When one of your favorite tunes comes on the radio, how does it make you feel?
The fact that it’s a favorite often means there’s a connection to a specific memory.
Lynyrd Skynyrd’s “Free Bird” is reminiscent of my high school years and coming-of-age. As seniors, we chose it for our class song. It was the one we marched to, diplomas in hand, out of the auditorium and into the rest of our lives.
Memories, composed of significant people, places, and events, have the power to transform the moment. Regardless of my current mood, “Free Bird” immediately takes me back to a time filled with adolescent fun and youthful optimism. When I hear it four decades later, I welcome that familiar twinge of nostalgia and the smile it brings to my face.
On the other hand, Frank Sinatra’s “My Way” awakens a sense of poignancy and grief. It was my Dad’s signature song and served as background music for the video that played during calling hours at his funeral.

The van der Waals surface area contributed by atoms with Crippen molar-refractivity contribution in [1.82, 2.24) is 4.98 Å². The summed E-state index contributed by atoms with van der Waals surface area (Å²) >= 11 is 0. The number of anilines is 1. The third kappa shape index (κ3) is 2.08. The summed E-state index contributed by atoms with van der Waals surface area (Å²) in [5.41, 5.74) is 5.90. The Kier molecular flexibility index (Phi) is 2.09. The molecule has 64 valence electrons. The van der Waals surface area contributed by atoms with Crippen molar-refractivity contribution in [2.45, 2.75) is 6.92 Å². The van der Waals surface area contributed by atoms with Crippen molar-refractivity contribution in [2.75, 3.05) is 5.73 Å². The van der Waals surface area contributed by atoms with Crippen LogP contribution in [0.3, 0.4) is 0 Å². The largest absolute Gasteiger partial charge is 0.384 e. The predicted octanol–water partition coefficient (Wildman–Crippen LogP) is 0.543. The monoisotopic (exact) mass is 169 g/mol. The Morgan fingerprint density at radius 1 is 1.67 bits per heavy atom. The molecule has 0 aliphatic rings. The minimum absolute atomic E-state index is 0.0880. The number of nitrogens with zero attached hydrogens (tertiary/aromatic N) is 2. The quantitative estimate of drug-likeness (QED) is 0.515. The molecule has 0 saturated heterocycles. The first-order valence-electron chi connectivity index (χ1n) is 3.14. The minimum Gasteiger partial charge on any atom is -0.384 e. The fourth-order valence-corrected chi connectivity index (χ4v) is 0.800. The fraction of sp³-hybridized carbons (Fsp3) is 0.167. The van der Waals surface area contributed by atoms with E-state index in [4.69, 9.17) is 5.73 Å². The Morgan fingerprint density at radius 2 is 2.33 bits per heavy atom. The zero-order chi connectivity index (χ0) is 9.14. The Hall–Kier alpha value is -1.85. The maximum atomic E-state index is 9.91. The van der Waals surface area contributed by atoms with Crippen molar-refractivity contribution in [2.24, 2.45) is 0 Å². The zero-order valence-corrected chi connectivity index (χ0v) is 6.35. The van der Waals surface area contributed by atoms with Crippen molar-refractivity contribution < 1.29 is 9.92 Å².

Lyrics tell all types of stories, both positive and negative. Often times we can relate, because those tales are familiar and align with our own experiences.
However, there are many more songs, unconnected to memories, that also have the ability to impact our emotions. Upbeat numbers with a fast tempo that get the toes tapping and the melancholy ballads that slow us down and quiet our thoughts.
Music certainly affects our frame of mind, but can it aid our creativity?
The components of creativity are:
- Finding hidden patterns
- The ability to perceive the world in original ways
- Making connections where there don’t appear to be any